SCOM 2012 to Nagios connector

Introduction

Hello all!

I’ve been working on an exciting new project recently, well it’s exciting if you happen to use both SCOM and Nagios and you wish you only had to look at one of those two things. Specifically if that one thing you wanted to look at was Nagios… if you wanted to do it the other way around I won’t hold it against you… much.

Before I launch into specifically what it is I’ve been tinkering with, a disclaimer: THIS IS NOT DONE YET AND CONTAINS BIG HAIRY BUGS, THE KIND OF BUGS THAT MAKE WEIRD NOISES AND PREVENT YOU SLEEPING AT NIGHT. Ordinarily I wait until I’ve ironed all of these kind of bugs out before letting my code loose on the world but time has been a luxury resource lately and I’m not sure when I’m going to get an opportunity to finish this little project properly so I figured I’d let it out of the cage early in case any one else wanted to contribute.

So what is it?

I’ve created a powershell script that will take SCOM 2012 alerts and forward them to Nagios, big deal right? The *cool* part (or as cool as operations management can be) is that you are able to use a JSON driven language to control the flow of the integration. You can use it to dynamically map any SCOM alert to any Nagios service.

Want everything of a specific class to go to a specific service on the related SCOM host? Sure. Want to exclude a specific host or specific text from that mapping? No problem. Want to override the state of an alert from Critical to Warning? That’s fine too. The catch for all this is that you need to know how to use the SCOM powershell commandlets so that you can configure the JSON mapping file, as it does rely on you being able to tell it which attribute it needs to operate on.

How does it work?

The connector consists of three major components, the first is the script itself which does all the heavy lifting and will scan the list of New SCOM alerts every time it runs and interpret them. The second is the JSON mapping file that tells the script how it should deal with the alerts it finds. The last component is the tracking file, the tracking file is used so that the connector is able to keep track of what it sent to Nagios and when it sent it so that it can appropriately stagger updates.

The connector script will be configured as a scheduled task on the Operations Manager servers (it will only run on the server with the RMS emulator role). once it runs it will scan the New alerts in SCOM and for each alert it will look for a “valid” entry in the tracking file, if it can’t find one it will find a matching “pattern” in the JSON mapping file. You can use And, Or, Not statements to control the logical flow of how these patterns interact. Once it has determined where to send the alert, it will forward it to Nagios via NRDP and write an entry in the tracking file.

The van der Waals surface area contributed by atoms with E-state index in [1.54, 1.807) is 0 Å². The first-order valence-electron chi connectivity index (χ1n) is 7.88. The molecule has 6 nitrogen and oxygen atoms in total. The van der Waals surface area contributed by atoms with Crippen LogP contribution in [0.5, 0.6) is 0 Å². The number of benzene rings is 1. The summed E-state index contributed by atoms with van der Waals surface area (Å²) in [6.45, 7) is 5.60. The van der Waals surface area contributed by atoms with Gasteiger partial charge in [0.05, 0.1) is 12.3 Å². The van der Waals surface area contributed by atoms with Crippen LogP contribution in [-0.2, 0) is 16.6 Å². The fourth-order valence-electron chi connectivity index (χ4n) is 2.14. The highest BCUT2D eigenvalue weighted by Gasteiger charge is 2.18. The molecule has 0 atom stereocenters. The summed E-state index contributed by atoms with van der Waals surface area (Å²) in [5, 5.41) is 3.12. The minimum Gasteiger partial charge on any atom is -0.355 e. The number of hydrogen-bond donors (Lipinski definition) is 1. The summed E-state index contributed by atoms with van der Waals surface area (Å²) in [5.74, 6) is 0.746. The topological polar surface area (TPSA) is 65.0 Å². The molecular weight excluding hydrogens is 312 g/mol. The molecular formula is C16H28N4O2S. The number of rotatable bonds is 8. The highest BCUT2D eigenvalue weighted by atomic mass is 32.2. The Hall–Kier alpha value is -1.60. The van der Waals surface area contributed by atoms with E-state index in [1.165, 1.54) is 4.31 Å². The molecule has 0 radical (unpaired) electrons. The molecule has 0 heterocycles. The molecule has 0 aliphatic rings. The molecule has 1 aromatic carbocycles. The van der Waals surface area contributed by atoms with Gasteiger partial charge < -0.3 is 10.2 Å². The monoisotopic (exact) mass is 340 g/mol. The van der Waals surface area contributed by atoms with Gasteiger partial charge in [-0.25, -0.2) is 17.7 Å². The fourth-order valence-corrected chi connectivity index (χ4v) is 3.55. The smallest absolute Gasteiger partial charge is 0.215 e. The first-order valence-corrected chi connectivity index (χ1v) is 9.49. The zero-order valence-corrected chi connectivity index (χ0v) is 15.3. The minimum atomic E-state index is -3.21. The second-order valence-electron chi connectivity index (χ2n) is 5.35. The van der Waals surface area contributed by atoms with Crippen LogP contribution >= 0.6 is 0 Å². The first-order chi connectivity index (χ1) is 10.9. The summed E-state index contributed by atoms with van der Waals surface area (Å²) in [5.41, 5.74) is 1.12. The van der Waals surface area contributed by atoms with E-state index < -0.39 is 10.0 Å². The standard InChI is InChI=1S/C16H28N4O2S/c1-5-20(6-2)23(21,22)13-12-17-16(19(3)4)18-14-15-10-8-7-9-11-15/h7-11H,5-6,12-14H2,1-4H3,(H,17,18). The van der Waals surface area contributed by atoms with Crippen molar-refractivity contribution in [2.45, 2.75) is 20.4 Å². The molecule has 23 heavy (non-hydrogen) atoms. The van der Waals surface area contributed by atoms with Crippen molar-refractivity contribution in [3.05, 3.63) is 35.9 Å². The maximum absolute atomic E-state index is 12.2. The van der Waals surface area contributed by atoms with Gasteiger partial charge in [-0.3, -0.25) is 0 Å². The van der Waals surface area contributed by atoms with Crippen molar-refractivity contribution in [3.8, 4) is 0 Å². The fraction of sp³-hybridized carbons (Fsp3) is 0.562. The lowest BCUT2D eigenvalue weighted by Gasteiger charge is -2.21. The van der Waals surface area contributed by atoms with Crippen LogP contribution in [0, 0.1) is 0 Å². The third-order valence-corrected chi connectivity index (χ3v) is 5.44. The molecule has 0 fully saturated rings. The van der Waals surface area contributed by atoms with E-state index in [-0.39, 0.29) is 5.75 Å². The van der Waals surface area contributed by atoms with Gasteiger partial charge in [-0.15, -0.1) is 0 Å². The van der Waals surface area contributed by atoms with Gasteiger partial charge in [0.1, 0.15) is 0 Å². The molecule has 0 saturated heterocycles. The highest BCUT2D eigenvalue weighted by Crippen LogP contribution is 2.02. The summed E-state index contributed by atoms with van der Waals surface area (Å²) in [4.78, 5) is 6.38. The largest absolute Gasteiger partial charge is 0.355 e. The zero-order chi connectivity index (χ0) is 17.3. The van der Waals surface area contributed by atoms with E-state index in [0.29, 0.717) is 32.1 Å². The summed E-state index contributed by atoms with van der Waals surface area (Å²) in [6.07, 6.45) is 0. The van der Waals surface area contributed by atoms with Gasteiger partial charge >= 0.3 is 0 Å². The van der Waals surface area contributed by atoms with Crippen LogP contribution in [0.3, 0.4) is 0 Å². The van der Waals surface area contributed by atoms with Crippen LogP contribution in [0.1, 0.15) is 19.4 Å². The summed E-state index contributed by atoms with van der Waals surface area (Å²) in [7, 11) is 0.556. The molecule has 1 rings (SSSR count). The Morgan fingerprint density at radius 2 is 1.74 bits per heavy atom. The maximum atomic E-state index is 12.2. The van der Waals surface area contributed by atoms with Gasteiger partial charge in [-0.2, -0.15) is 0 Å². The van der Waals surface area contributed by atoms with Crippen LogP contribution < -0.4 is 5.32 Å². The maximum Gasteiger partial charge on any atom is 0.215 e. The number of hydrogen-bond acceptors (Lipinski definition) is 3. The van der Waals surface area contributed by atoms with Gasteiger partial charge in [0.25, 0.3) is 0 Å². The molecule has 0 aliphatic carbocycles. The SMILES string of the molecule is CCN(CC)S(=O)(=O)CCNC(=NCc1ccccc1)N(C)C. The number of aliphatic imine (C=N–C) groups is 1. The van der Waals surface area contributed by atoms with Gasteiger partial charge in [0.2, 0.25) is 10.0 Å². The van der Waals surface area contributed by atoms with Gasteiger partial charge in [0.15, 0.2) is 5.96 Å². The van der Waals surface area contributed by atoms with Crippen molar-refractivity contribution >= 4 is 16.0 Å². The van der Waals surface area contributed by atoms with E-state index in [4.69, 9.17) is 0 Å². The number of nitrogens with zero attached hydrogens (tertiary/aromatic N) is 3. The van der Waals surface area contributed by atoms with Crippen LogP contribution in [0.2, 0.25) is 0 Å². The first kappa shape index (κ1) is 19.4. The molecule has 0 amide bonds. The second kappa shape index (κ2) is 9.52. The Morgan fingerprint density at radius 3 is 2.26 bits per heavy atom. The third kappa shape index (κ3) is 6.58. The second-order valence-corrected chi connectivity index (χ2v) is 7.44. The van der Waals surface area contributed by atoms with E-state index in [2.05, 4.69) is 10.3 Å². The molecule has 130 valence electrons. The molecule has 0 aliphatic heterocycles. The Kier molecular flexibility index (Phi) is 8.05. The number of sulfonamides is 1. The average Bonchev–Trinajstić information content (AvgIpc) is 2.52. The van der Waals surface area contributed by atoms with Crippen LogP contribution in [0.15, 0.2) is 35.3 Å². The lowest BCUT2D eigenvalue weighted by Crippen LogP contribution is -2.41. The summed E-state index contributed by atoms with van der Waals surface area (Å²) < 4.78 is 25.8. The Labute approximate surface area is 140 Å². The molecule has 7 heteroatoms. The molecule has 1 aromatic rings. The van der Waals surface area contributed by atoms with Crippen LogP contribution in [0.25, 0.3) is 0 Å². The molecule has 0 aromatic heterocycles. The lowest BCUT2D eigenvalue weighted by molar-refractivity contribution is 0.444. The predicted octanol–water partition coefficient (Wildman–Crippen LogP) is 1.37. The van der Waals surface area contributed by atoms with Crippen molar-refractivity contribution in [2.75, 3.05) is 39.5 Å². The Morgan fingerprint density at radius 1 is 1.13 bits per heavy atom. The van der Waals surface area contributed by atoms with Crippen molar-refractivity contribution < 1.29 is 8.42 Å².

There are some other components such as the main configuration file and the logging stuff but they are all pretty standard stuff.

What’s the catch?

Apart from the fact it doesn’t quite work 100% right yet (though for simple set-ups it is trustworthy) there are a few other issues that mostly stem from the insufficient amount of time I’ve had to work on it. When configuring the JSON map you can currently only assign one “and, or, not” on each layer, this is because the logical operators are currently used as headings, so any attempt to duplicate them will cause them to be merged when they are imported. I have a longer term plan for making that much more extensible but I needed a solution quickly so this was a trade off I was willing to make in the short term.

There is also an insufficient amount of options for dealing with hostname translation, SCOM tends to stick the hostname any old place it pleases… so the connector will try to find the first hostname it can resolve in the fields you define, depending on your infrastructure this may cause issues. There are also a number of other similar constraints born of the same immediate need for a solution.

Where can I get it and how do I use it?

Next update I’ll be talking in depth about how you configure this beast as there’s a lot to get your head around and I would prefer it had its own dedicated post. As for acquiring the connector, if you are super keen and want to have a play before I begin to explain how it works I’ll be posting the links up tomorrow.

Enjoy your weekend!

Edit: The astute will notice that I haven’t posted a link yet, I’ve decided to delay it until next update as it looks like I may get a little bit of time to make some last minute fixes and life will be better with them.

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